It was a boy. A boy? There in my kingdom of goblins and voices. I had no experience in dealing with humankind, and consequently no embarrassment about staring at the wax candles of his arms, the white lamp of his throat. His face was shaped of eyebrows. I liked him and he said, “I lost a ball and came to look for it,” and with the infinite wisdom of a ten-year-old girl I knew that he was drifting into the world of humans, paying his respects to them by saying what he would be expected to say. He had shiny black hair and a face with cheeks. A face is not like a spider’s web or whorl of leaves. They draw you in or draw you out. But I just continued to stare, and he chose to understand, or not to understand, and said goodbye when I liked him. My uncle said he had climbed in to pick the raspberries.



The mother at the sink, looking through the window to the heavens. The bird song of children at play. The creamy softness of detergent, the joy of gleaming ceramic slipping out from the congested water. There are a thousand things to do to nail this day into place.

The sister skips in, coming through the front door no less, mammy mammy, and trailing after her a horde of kids all giggly and gaggly and bold as brass. She stops and sniggers and is strangely silent, standing on the kitchen step, swaying in her skirt. Like a chorus the horde of three take up the giggle and then also stop. The girl looks sideways: she is thinking hard. She thinks a second too long and the others collapse in laughter again.

“Guess what weeee saw,” she says. The mother shakes the water off her hands briskly. Mothers have their roles and positions, their curls and creams.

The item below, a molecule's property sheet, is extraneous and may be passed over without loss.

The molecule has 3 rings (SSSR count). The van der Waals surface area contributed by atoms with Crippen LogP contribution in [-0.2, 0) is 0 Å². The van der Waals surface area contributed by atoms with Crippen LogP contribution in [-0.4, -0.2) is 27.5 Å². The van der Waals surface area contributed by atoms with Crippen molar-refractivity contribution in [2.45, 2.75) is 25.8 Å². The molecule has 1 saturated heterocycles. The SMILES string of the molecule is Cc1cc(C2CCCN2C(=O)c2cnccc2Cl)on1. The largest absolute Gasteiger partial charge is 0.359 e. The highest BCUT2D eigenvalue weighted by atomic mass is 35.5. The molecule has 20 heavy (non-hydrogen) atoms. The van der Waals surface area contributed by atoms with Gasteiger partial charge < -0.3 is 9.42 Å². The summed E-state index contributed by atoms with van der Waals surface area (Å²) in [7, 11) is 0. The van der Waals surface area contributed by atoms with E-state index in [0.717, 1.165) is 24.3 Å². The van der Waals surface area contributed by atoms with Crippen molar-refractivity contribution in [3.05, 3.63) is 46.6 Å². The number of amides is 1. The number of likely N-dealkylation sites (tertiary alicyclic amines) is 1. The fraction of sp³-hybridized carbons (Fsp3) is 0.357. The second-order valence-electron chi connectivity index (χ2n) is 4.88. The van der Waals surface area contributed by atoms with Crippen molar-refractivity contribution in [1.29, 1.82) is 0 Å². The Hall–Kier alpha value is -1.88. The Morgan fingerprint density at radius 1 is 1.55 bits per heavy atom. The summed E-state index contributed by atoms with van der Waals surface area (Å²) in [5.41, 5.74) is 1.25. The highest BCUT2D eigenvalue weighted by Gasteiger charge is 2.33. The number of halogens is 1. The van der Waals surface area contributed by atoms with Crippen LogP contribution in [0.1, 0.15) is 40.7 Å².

“What is it?” she asks curtly.

“Weee sawww,” she twirls from side to side until her sneakers squeak tracks on the lino and her skirt flares. The mother concedes her modicum of patience. A gust of outdoors air breathes through the house. The front door slams in the distance. One child tugs another, pulling him back towards the hall door. Patience is probed to the limit.

“What have you to say?” The sister hesitates. At the moment of saying, it seems too ridiculous to begin to say.

“We saw Nick kissing Charlotte,” and she laughs. The mother listens with a keen confusion, accepting the bare words. She has a strain of that adult wiseness which yes even adults yes have their own ways and wiseness.

“What Charlotte?”

“Young Charlotte, over at the allotments.”

“What nonsense are you telling me,” she frowns, dismissing it, and in the same breath, “what do you mean by kissing?”

“He was kissing her, everybody saw it,” the child insisted, though this had not been the question. The children leave, the incident exorcised from memory without taking any place in the scheme of things.



What to think? A twelve year-old boy. A ten year-old girl. An untended allotment, a kiss. Things that once remained hidden are now exposed and explained. We join hands in the clear atomic light, no longer strangers to one another. We know what’s at the back of things. We know.



There must be light shone on this matter.



The parents meet. Tea and biscuits on the table.

“That’s going too far missus Guin. He’s only a small boy. It’s not worth mentioning hardly.”

“I don’t know what kind of messing he’s at. He should be out playing more with kids his own age. I don’t know what kind of ideas he gets into his head. He’s not a very sporty young fellow. Out a bit more he should be. Though there’s kids on this street that I wouldn’t like to see him hanging around with.”

“That’s true. It’s a terrible thing to say about another person’s child, but there’s some on the street that’ll go to the bad.” The mother purses her lips, feeling dark insinuations behind the words.

“Well there’ll be no more wandering around the streets for Nicholas” she averred, her glaring inconsistency going unremarked. “I don’t want him running wild on the streets.”

“No missus Guin, he needs to have his bit of play with the rest of them.”

“He needs an eye kept on him. Honestly I don’t know what’s going through his head.”

The other woman laughed good-naturedly. “Isn’t it ridiculous what young boys can get up to?”

The mother tightened her mouth. “Well I’ll tell him not to be interfering with your little one any more.”